Astros right-hander Roberto Osuna appeared at a court hearing and agreed to a one-year peace bond, as Chandler Rome of the Houston Chronicle reports (Twitter links). With that agreement, the assault charge from the alleged victim in his pending domestic abuse case was withdrawn. Under the terms of the peace bond, Osuna will not be permitted to contact the alleged victim for one year without written consent and must avoid any further criminal charges.
Per the Canadian Department of Justice’s web site, peace bonds are generally used when “an individual (the defendant) appears likely to commit a criminal offence, but there are no reasonable grounds to believe that an offence has actually been committed.” The Canadian Department of Justice further adds that peace bonds are obtainable by “any person who fears that another person may injure them, their spouse or common-law partner, or a child, or may damage their property,” and violation of a peace bond can result in up to four years of prison time. Sportsnet’s Shi Davidi tweets that according to the Crown Prosecutor, the complainant is in Mexico with the couple’s three-year-old and wishes to continue co-parenting. She chose not to testify.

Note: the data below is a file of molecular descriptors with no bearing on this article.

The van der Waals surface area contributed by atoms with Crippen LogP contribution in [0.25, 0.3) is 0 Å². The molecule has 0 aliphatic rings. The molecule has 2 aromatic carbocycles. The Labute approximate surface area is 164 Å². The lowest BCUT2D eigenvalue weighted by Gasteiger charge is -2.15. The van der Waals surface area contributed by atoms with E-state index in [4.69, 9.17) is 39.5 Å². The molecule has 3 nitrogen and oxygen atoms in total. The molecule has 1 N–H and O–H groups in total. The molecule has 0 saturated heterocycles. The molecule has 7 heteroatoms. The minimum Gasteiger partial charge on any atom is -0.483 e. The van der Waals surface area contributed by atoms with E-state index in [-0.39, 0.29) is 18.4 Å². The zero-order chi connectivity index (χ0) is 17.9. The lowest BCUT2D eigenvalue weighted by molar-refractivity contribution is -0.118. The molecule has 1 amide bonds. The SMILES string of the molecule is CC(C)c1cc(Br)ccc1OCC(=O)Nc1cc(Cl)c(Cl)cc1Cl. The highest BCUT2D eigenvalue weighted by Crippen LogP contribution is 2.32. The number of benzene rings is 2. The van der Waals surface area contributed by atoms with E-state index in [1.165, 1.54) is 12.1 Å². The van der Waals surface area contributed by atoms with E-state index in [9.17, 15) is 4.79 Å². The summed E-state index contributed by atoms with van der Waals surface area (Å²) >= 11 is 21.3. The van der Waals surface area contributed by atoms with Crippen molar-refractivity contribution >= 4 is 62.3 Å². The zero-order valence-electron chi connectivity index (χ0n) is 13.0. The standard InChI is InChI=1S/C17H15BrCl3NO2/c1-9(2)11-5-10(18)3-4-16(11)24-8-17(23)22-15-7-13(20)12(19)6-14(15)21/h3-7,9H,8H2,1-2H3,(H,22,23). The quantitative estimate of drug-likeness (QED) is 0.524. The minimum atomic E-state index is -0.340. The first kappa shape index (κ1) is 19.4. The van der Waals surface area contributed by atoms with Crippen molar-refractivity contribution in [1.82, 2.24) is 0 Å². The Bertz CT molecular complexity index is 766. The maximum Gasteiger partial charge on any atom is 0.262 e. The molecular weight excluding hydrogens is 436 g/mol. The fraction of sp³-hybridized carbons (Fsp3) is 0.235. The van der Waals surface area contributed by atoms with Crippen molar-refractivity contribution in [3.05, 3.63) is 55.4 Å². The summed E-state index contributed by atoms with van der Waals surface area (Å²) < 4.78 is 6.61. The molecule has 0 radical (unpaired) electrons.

“Now I can begin to put these alegations behind me and focus on baseball. I want to thank my family, teammates and fans for believing in me. I am grateful to the Astros for providing me with the opportunity to play baseball and compete for a World Series championship. I will make no further comments about this matter, as I plan on moving past this and look only to the future.”
The Astros, meanwhile, released their own statement on the proceedings:
“Today, the Ontario Court of Justice withdrew the assault charge against Roberto Osuna. The Houston Astros look forward to Roberto continuing his commitment to be a productive and caring part of our community. The Astros remain committed to increase our support rearding the issues of dometic violence and abuse of any kind. We have engaged with a number of local, state and national organizations — and we look forward to working with them in the short term and over the long term.”